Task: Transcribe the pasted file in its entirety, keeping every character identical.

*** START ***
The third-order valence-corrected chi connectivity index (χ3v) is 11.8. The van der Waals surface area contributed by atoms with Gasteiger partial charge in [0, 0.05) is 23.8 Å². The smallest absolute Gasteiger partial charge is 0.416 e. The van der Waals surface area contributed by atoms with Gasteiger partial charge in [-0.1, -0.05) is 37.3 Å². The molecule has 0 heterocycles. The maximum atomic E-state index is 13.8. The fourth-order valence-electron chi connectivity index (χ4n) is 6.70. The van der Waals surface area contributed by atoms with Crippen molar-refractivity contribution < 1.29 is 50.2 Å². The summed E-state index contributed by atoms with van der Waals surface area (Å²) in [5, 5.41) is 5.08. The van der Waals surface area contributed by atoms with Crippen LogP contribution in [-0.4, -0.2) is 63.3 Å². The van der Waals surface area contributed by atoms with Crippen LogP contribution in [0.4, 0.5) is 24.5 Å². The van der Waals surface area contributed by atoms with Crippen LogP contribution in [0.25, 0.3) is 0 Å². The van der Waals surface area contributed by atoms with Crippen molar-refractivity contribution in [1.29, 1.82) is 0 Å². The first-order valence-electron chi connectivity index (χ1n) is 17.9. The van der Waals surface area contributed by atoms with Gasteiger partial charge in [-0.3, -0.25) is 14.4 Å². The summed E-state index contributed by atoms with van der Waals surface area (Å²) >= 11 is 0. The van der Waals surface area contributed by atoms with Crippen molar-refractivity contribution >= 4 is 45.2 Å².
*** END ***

The third-order valence-corrected chi connectivity index (χ3v) is 11.8. The van der Waals surface area contributed by atoms with Gasteiger partial charge in [0, 0.05) is 23.8 Å². The smallest absolute Gasteiger partial charge is 0.416 e. The van der Waals surface area contributed by atoms with Gasteiger partial charge in [-0.1, -0.05) is 37.3 Å². The molecule has 0 heterocycles. The maximum atomic E-state index is 13.8. The fourth-order valence-electron chi connectivity index (χ4n) is 6.70. The van der Waals surface area contributed by atoms with Crippen molar-refractivity contribution < 1.29 is 50.2 Å². The summed E-state index contributed by atoms with van der Waals surface area (Å²) in [5, 5.41) is 5.08. The van der Waals surface area contributed by atoms with Crippen LogP contribution in [-0.4, -0.2) is 63.3 Å². The van der Waals surface area contributed by atoms with Crippen LogP contribution in [0.4, 0.5) is 24.5 Å². The van der Waals surface area contributed by atoms with Crippen LogP contribution in [0.25, 0.3) is 0 Å². The van der Waals surface area contributed by atoms with Crippen molar-refractivity contribution in [1.29, 1.82) is 0 Å². The first-order valence-electron chi connectivity index (χ1n) is 17.9. The van der Waals surface area contributed by atoms with Gasteiger partial charge in [-0.3, -0.25) is 14.4 Å². The summed E-state index contributed by atoms with van der Waals surface area (Å²) >= 11 is 0. The van der Waals surface area contributed by atoms with Crippen molar-refractivity contribution >= 4 is 45.2 Å².